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Brannigan Lab

Sustainable Polymer Chemistry

& Degradable Biomaterials

The PolyFASt project


PFAS, which stands for per- and polyfluoroalkyl substances, are a group of human-made chemicals that have been used in various products for many years, from non-stick cookware and food packaging, to water resistant clothing and fire fighting foams. The problem with PFAS lies in their ability to resist environmental break down, meaning that once released into the air, water, or soil, they can remain in the environment for a long time. This has led to widespread contamination of PFAS in many parts of the world, and PFAS gaining the unfortunately apt nickname ‘forever chemicals’. One of the major worries about PFAS exposure is their potentially harmful health effects. Research has shown that prolonged contact with PFAS may be linked to various health problems like cancer, liver damage, immune system disorders, and developmental issues in children. When we are exposed to PFAS through contaminated water these chemicals can build up in our bodies over time, leading to these negative health issues.


The PolyFASt project aims to help remove these harmful ‘forever chemicals’ from Irish waterways using an innovative one-size-fits-all filter system. This unique filter will be able to selectively trap PFAS, removing them from the environment and improving the health of the environment, wildlife and future generations.

For more information and to keep up to date on the PolyFast project go to the PolyFASt website, follow us on Twitter or email us at If you would like to take part in the project, we are currently running an anonymous knowledge discovery survey to gauge public knowledge on PFAS, which you can partake in here.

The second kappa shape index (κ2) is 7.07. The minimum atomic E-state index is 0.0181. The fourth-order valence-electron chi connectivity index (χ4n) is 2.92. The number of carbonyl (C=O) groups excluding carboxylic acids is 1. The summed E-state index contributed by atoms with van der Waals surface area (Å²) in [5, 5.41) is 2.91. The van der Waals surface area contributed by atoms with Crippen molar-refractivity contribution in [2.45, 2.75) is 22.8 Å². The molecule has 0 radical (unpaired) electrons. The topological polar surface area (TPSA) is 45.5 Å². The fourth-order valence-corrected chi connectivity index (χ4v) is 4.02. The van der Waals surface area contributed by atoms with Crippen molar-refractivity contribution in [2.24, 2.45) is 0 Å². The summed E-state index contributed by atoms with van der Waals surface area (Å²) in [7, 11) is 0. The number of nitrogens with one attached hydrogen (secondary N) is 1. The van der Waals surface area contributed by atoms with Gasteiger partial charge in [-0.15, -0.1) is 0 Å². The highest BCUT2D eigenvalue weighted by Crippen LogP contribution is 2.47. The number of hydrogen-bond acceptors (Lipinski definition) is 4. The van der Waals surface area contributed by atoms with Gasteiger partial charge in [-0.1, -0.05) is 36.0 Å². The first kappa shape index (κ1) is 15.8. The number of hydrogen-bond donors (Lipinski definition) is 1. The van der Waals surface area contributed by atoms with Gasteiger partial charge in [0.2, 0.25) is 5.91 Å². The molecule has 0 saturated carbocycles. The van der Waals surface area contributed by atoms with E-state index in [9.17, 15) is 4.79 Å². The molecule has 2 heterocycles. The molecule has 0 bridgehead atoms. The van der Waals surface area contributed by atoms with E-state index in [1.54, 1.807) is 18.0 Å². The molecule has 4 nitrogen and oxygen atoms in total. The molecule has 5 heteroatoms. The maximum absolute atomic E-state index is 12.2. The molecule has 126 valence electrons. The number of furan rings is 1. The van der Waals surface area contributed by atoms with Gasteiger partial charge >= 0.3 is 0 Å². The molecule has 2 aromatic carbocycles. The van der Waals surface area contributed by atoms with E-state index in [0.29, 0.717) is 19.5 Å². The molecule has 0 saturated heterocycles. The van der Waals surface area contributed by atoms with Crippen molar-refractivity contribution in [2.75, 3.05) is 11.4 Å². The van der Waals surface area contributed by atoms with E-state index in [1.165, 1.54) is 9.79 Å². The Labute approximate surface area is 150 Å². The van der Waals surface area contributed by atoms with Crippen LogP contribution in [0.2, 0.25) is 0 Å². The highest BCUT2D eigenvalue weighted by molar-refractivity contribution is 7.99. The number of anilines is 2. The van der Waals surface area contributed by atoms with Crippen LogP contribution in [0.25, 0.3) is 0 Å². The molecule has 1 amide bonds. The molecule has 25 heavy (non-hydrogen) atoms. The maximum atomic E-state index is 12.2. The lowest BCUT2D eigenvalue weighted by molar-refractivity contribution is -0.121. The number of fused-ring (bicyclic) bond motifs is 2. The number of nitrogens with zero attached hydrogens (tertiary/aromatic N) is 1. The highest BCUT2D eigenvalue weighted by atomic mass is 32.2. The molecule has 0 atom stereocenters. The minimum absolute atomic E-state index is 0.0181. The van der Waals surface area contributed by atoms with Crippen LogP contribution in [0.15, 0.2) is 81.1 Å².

Environmental pollutant remediation holds immense importance due to its significant impact on the health and well-being of ecosystems and human populations. The presence of pollutants in the environment poses serious threats to various aspects of life, including air, water, soil, and biodiversity. It is crucial for protecting human health by reducing the risk of respiratory problems, cardiovascular diseases, and other health hazards caused by air pollutants. Remediation also plays a vital role in preserving ecosystems, preventing the death of aquatic species, biodiversity loss, and the degradation of coral reefs and wetlands. Additionally, by remediating contaminated soil, we can safeguard agricultural productivity, food security, and the health of terrestrial organisms. Environmental pollutant remediation supports sustainable development by promoting economic growth, reducing healthcare costs, and creating cleaner and healthier environments. It also contributes to climate change mitigation by addressing greenhouse gas emissions and working towards a more sustainable future. By reducing pollution and implementing sustainable practices, we can ensure long-term environmental stability, minimizing the impact of hazardous substances on the environment and future generations.

Pollutant remediation 

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